Hole Safety: How Deep Is Too Deep to Dig at the Beach?

Digging to China is not without its dangers on the beach
Digging to China is not without its dangers on the beach, Photo: Peter Dean/iStock/Thinkstock

On July 22, 2014, tragically, a young man died after a hole he dug at the Frances State Beach in Northern California collapsed around him. The hole was estimated to be 10 feet deep. Though dozens of bystanders tried to dig him out with their hands, by the time they got to him, it was too late.

It seems that every summer, somewhere in the United States, wherever there is surf and sand, a similar event happens. Perhaps the motivation to dig a hole at the beach, as deep as you can, is steeped in the restrictions that are placed on us as children. For instance, my research reflects that the average depth of sand in a Hamptons Kindergarten sandbox is less than 6 inches. Once a child gets to the bottom of that shallow box, there is nothing left but the memory that there is a point below the sand where one can go no farther. And that is what sets the challenge for the future.

Fast forward 10 or 15 years and why shouldn’t we expect someone at the beach to try “digging to China”.

As responsible citizens of the East End, we must be diligent to ensure that those who do seek that mighty dig, do so in a safe and responsible manner. With respect to this, and in consideration of beach digging safety, I have sought the counsel of a well-respected East End building engineer (who wishes to remain anonymous). This engineer has offered some useful suggestions and protocols that should be established for hole safety at all area beaches:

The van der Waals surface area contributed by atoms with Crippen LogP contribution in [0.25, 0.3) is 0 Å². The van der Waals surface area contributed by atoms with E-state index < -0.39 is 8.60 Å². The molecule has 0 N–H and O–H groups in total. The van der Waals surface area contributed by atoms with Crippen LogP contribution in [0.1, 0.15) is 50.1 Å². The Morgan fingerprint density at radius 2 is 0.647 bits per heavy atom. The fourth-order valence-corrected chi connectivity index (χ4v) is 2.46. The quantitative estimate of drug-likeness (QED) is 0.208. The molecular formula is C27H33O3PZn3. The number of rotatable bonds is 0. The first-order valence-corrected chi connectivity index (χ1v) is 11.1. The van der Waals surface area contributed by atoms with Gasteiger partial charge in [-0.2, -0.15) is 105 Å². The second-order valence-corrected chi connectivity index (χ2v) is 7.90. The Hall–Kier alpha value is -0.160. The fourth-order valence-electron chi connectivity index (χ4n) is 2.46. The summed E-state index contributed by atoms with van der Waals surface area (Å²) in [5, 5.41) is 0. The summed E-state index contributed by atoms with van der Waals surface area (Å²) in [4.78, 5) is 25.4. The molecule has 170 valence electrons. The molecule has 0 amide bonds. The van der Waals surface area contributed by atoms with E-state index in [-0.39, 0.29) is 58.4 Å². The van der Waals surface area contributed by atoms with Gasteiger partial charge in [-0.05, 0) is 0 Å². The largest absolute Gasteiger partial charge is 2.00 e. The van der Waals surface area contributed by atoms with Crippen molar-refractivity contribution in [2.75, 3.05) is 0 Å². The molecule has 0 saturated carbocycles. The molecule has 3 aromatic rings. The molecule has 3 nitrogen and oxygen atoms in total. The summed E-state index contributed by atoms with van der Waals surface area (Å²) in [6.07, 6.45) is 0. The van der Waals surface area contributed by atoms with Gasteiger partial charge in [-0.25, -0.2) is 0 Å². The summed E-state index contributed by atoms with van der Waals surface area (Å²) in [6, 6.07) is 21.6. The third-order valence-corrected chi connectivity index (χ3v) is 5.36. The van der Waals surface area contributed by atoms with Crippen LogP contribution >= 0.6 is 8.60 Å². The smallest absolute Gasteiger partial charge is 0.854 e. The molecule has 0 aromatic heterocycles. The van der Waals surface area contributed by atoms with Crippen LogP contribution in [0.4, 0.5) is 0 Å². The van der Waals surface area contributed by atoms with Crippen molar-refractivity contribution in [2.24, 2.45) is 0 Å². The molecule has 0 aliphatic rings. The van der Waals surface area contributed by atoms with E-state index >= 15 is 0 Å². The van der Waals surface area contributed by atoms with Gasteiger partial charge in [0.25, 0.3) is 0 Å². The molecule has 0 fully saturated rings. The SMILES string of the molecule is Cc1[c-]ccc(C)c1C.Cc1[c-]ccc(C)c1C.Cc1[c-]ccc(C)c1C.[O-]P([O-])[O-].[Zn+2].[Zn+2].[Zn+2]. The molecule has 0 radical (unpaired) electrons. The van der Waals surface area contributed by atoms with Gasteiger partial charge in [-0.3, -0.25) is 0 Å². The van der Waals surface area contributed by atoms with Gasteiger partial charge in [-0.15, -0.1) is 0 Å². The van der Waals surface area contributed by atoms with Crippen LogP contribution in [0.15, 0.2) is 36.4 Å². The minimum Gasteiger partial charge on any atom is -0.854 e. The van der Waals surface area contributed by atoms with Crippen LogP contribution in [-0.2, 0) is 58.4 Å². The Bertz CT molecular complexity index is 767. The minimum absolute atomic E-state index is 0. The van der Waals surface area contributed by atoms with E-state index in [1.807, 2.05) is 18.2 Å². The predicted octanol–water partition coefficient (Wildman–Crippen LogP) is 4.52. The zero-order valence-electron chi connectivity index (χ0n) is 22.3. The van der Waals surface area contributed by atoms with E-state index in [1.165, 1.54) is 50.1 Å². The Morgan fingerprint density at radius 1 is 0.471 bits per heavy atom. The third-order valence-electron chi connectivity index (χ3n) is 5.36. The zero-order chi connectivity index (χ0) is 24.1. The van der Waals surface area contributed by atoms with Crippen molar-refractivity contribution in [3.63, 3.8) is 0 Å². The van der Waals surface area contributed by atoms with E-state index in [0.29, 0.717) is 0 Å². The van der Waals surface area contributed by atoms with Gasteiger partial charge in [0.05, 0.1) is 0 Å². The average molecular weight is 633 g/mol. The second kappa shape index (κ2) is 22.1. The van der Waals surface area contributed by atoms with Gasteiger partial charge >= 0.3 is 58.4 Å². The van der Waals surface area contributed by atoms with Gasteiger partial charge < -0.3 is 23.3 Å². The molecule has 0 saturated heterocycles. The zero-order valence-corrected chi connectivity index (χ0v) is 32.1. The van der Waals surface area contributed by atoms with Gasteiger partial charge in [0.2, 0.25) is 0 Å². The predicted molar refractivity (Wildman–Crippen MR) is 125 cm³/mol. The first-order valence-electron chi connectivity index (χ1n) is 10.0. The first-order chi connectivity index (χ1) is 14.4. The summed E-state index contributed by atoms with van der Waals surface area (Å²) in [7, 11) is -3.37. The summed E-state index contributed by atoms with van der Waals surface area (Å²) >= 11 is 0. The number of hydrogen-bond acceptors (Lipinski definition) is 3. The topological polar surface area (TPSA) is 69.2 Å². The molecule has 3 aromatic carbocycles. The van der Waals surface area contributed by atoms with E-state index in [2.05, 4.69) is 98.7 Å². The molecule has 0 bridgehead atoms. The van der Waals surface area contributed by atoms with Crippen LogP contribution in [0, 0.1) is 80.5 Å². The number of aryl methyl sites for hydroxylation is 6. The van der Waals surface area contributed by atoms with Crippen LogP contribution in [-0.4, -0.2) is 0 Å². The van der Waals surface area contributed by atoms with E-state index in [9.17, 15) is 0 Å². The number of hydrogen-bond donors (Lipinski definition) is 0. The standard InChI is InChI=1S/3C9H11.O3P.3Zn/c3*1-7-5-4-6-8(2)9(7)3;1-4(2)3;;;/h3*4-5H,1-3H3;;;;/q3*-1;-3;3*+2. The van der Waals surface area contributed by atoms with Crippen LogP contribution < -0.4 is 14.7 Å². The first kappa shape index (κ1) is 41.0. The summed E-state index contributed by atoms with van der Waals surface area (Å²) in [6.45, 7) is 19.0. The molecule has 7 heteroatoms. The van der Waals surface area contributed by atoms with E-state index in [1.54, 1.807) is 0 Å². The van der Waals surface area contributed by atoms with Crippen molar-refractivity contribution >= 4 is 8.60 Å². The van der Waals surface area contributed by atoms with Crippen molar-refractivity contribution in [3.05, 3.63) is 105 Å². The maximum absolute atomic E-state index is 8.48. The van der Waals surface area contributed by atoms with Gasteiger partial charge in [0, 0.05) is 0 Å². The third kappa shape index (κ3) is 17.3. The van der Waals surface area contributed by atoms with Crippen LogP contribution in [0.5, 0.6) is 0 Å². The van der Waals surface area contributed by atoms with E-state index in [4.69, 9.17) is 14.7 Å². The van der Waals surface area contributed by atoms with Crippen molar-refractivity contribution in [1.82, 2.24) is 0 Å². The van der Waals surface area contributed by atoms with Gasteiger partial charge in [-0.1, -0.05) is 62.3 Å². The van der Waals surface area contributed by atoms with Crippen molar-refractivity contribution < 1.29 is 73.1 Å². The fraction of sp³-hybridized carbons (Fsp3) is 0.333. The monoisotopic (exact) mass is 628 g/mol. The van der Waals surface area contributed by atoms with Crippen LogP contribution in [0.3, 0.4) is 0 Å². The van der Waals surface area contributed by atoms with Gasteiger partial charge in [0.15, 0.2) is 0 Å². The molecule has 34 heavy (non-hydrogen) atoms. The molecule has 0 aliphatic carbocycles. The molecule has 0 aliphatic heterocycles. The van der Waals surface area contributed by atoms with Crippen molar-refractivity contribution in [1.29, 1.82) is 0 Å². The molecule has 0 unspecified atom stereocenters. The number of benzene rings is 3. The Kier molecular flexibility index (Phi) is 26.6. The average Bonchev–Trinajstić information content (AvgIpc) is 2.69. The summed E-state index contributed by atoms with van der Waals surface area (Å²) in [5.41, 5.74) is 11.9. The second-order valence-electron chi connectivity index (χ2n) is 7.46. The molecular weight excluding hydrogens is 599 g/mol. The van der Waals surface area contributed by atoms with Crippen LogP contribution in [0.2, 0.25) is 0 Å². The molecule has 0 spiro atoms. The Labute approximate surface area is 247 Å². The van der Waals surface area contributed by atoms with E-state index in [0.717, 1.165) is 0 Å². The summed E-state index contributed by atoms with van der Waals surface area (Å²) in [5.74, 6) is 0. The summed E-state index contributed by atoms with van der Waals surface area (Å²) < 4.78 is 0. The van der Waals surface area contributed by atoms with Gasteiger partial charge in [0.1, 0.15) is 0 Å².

1. All holes deeper than 6 feet should be reinforced with concrete walls to prevent cave-ins.

2. All holes should be cordoned off with yellow caution tape.

3. Anyone digging a hole deeper than 6 feet should have an auxiliary breathing device on their person capable of sustaining life for a minimum of 90 minutes.

4. All holes deeper than 6 feet should require a permit from the local jurisdictional authority.

5. A gas-operated water evacuation pump, capable of evacuating no less than 50 gallons per minute, must be on site at all times.

6. Any person contemplating digging a hole deeper than 6 feet should have to pass a beach digging OSHA (Occupational Safety and Health Administration) safety exam.

Until such time that these types of protocols can be advertised and enacted, the only responsible thing to do is to prohibit all beachgoers from digging holes greater than 6 inches. Welcome back to kindergarten! Have a fun and safe time at the beach.

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